Friday, January 19, 2018

Review: American Panda

American Panda by Gloria Chao
Publisher: Simon Pulse
Release Date: February 6th, 2018
Source: Netgalley
Date Read: 1/14/18 to 1/15/18
320 pages

At seventeen, Mei should be in high school, but skipping fourth grade was part of her parents' master plan. Now a freshman at MIT, she is on track to fulfill the rest of this predetermined future: become a doctor, marry a preapproved Taiwanese Ivy Leaguer, produce a litter of babies.

With everything her parents have sacrificed to make her cushy life a reality, Mei can't bring herself to tell them the truth--that she (1) hates germs, (2) falls asleep in biology lectures, and (3) has a crush on her classmate Darren Takahashi, who is decidedly not Taiwanese.

But when Mei reconnects with her brother, Xing, who is estranged from the family for dating the wrong woman, Mei starts to wonder if all the secrets are truly worth it. Can she find a way to be herself, whoever that is, before her web of lies unravels?
I received this ARC in exchange for an honest review. Quotes taken from ARC may or may not be in the published edition.

I don't think I've ever encountered as many feelings as I did with American Panda, a highly anticipated book written by an #ownvoices Taiwanese-American author. I'm not going to lie, I don't think I got out of this unscathed. But at the same time, this book will add so much to the community.

Mei is starting her undergraduate career at MIT. At only 17 years old and on the pre-med track, she's every Taiwanese family's dream. Except that she actually doesn't want to be a doctor (gasp). Instead, her passion is in dance, and her dream is to open her own dance studio. Unfortunately, chasing after her dreams leads to the risk of being disowned by her parents.

"I heard from Mrs. Tian who heard from Mrs. Lin that Ying-Na tried to make it in LA as an actress but couldn't. They even stopped paying her to take off her clothes. You're studying hard, right? Make me and Bàba proud. This is your mŭqīn."

I have many, many thoughts about this book, that it may even seem like I hated it. I really thought this would be the case in the beginning. There were so times where I read a few pages, looked up to contemplate my future or my past, spent a few minutes on Twitter, and only then was I ready to get back to reading. I'll start with the things that bother me the most, and then go from there.

Examples of Things That Bothered Me:
  • This is minor, but Mei not wearing glasses because her mom thinks they look ugly on her. Problem, is that you need glasses to see, AND to study (how can you see the board/lecture during your classes?) This is so counterintuitive!
  • I really disliked the scene where one of the characters barged into Dr. Chang's office, demanding that her chlamydia problem needed to be fixed NOW, or she wasn't leaving. Like how rude and disrespectful?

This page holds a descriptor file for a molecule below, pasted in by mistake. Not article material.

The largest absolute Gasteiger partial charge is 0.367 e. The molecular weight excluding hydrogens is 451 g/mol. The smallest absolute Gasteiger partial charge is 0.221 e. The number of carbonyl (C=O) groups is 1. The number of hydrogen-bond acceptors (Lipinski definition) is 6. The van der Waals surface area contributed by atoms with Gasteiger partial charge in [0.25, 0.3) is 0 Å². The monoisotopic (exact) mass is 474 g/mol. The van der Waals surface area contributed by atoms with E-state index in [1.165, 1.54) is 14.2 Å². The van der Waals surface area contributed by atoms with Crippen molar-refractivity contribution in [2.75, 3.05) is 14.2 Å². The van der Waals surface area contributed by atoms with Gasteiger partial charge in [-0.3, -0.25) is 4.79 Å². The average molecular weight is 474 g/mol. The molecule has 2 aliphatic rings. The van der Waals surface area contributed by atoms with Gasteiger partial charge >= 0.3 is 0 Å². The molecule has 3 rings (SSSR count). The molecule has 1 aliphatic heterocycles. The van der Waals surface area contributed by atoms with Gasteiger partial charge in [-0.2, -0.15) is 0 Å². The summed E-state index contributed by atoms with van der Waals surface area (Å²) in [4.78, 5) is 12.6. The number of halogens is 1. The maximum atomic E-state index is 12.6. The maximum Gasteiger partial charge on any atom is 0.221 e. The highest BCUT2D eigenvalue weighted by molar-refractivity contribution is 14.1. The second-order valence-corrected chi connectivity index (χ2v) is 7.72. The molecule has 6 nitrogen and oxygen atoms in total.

The above two are really examples of how over the top I felt this book was. For one, I'm not sure if I can explain this properly, but it felt as if all of Taiwanese-American culture was crammed within 300 pages. Every little horrible thing that happened to Mei within the first 30 pages, happened to me within maybe a year or so. I also felt like some things were very much exaggerated, for example no Asian-American goes around saying they won't be friends with you because your family killed their family in a war years ago. Furthermore, although the Mandarin is easy to understand for me, the same won't be said for everyone else. There are many Chinese idioms and phrases throughout the book, some of which not thoroughly explained, which could definitely lead to confusion.

I say all of this but once I hit the halfway mark, things started looking up. There was less setting up of the Taiwanese-American experience, and more of exploring Mei's wants and dreams. And her relationship with Darren, a Japanese-American boy who obviously her parents would disapprove of. The second half also had much more "showing" rather than "telling" overall, especially with the introduction of Nicolette and Ying-Na (my favorite character ha).

And of course, this is the point where Mei FINALLY rebels against her parents, so that's always fun. 

Overall, I still want to emphasize that this book is important. For one, and as Mei comes to realize herself, not all Asian families are the same. They are strict or lenient (or horrible) in their own way. And so obviously my experience or my friends' experiences will not be the same as Mei's. I think one of the main reasons I didn't absolutely love this, was because I related way too much to the main character (which did bring up some negative feelings, and just made this hard to read overall). For that reason, I've rounded up my 3.5 rating to 4 stars on Goodreads (I usually round down because I'm mean like that). Though I've kept the original rating here on my blog.

Also, fun note to end on, there's a random minor character mentioned in passing named Valerie, in which we find out she has a yeast infection. Obviously, I feel personally attacked J
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